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The idea is the compiler turns .c file into .o, so-called object file. Next one uses ar to create a library, .a file that is supposed to contain several, hm, compiled C functions that one might reuse. Finally ld performs linkage, creating .so or ELF from specified .o and .a files. Because of this needless complexity most compilers are also front-ends for ld ...


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Have you tried symlinking the php binary from /usr/bin? This is the command to achieve that (in your case): sudo ln -s /opt/lamp/bin/php /usr/bin/php


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For me, this is logical: the $PATH is searched from the beginning to the end and the first matching executable will be run. See the following Q&A's on the same topic: Order of files to be executed in linux and how to change it How to correctly add a path to PATH? How does unix search for executable files? So, first found, first used!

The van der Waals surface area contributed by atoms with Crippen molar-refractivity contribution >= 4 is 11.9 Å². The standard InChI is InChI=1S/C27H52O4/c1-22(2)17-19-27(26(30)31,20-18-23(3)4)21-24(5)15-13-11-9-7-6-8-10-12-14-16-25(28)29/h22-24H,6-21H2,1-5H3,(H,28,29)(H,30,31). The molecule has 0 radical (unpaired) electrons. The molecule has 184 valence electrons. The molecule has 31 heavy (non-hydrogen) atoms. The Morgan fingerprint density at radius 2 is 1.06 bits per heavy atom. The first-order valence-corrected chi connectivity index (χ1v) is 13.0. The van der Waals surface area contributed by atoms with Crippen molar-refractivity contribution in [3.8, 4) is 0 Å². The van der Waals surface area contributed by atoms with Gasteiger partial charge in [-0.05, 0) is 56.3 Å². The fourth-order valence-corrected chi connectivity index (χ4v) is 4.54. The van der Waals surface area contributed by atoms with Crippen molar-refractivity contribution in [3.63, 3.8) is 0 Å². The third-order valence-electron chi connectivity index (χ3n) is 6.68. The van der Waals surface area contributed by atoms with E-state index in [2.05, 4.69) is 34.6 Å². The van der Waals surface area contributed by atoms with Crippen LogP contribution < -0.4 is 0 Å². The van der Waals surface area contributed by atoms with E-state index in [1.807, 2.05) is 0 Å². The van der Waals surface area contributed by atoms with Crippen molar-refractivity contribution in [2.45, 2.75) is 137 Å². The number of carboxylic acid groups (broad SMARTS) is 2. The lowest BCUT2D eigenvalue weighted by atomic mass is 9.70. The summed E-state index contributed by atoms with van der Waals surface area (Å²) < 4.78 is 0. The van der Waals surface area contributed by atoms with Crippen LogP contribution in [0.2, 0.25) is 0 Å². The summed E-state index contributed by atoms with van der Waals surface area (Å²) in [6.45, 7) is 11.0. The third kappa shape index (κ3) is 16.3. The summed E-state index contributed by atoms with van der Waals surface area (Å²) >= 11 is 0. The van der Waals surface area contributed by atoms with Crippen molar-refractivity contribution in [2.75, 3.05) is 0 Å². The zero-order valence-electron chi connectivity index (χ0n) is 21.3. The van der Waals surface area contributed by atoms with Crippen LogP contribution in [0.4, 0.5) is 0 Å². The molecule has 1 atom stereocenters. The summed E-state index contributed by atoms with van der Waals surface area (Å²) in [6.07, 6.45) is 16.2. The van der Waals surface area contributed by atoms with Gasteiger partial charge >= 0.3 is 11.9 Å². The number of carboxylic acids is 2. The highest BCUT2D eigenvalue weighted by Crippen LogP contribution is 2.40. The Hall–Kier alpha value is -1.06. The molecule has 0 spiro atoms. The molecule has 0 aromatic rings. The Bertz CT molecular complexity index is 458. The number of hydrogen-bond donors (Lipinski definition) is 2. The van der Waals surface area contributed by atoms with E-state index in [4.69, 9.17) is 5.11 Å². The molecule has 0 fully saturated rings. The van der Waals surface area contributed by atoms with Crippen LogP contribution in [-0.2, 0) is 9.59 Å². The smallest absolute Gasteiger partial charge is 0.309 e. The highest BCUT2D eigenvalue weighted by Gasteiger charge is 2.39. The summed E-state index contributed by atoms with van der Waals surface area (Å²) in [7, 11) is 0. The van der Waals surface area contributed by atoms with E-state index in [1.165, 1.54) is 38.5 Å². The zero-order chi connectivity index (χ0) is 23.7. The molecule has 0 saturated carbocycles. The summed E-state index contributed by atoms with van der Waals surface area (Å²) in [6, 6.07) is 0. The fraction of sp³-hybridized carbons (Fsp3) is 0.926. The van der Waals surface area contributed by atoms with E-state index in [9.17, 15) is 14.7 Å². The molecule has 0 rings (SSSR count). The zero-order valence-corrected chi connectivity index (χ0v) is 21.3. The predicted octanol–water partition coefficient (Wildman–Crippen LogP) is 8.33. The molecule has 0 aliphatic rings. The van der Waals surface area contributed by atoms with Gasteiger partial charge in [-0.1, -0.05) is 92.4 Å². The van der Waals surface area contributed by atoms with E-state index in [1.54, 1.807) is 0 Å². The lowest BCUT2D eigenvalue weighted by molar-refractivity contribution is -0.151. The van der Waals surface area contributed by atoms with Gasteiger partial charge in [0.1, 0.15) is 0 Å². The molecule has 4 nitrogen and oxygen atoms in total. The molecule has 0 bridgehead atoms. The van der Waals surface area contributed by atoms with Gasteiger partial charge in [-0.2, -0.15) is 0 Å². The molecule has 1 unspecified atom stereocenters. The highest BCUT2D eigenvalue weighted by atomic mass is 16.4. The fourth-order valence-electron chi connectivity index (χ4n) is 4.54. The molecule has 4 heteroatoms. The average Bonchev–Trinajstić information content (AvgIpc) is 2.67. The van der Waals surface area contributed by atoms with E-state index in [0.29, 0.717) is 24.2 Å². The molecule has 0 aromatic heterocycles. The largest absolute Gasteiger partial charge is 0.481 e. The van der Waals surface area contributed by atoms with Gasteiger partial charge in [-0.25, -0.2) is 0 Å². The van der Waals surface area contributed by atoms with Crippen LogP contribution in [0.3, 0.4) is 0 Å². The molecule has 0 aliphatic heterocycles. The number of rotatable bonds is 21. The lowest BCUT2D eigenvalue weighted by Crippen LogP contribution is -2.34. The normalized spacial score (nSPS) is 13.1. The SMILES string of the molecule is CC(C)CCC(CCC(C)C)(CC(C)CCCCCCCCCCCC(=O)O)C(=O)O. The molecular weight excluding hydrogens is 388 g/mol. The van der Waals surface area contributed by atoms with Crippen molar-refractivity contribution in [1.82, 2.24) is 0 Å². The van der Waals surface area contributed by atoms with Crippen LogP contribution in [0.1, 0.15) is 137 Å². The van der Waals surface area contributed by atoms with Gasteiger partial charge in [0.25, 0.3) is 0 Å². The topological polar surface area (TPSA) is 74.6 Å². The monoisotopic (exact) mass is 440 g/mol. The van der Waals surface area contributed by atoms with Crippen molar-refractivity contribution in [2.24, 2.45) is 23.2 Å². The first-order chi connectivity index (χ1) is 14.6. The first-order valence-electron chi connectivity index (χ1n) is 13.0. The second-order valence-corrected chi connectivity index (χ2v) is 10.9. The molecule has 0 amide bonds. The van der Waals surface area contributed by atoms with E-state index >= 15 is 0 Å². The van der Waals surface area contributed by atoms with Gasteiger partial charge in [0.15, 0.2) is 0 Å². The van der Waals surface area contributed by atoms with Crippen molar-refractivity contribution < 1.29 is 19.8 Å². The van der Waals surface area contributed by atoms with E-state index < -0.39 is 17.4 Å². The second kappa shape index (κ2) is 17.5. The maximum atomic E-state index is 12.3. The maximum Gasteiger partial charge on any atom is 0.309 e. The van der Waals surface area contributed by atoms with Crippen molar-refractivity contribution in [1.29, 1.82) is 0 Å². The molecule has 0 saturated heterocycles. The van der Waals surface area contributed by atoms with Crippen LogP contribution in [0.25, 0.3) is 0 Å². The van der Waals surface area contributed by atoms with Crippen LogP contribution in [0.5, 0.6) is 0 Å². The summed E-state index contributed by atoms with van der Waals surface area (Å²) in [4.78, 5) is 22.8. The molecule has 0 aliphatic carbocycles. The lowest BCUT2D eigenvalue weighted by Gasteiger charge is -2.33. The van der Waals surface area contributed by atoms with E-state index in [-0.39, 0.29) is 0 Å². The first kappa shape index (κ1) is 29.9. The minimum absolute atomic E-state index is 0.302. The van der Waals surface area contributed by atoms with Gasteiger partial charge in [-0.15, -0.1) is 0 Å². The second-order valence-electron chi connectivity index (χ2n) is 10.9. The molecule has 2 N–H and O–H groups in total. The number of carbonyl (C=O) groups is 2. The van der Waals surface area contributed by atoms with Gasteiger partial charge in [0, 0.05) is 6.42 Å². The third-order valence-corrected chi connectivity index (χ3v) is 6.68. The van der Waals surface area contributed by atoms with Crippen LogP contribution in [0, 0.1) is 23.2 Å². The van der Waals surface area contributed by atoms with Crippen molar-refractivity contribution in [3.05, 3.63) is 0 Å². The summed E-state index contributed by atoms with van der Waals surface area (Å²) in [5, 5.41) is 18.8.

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After discussing with the OP in chat the output of dpkg -L g++ | grep bin was: /usr/bin /usr/bin/g++ /usr/bin/x86_64-linux-gnu-g++ However, when OP did file /usr/bin/g++ he got a file not found error. I'm not sure which of the below fixed the issue, but something did: First I had him try sudo apt-get purge g++ sudo apt-get update sudo apt-get upgrade ...



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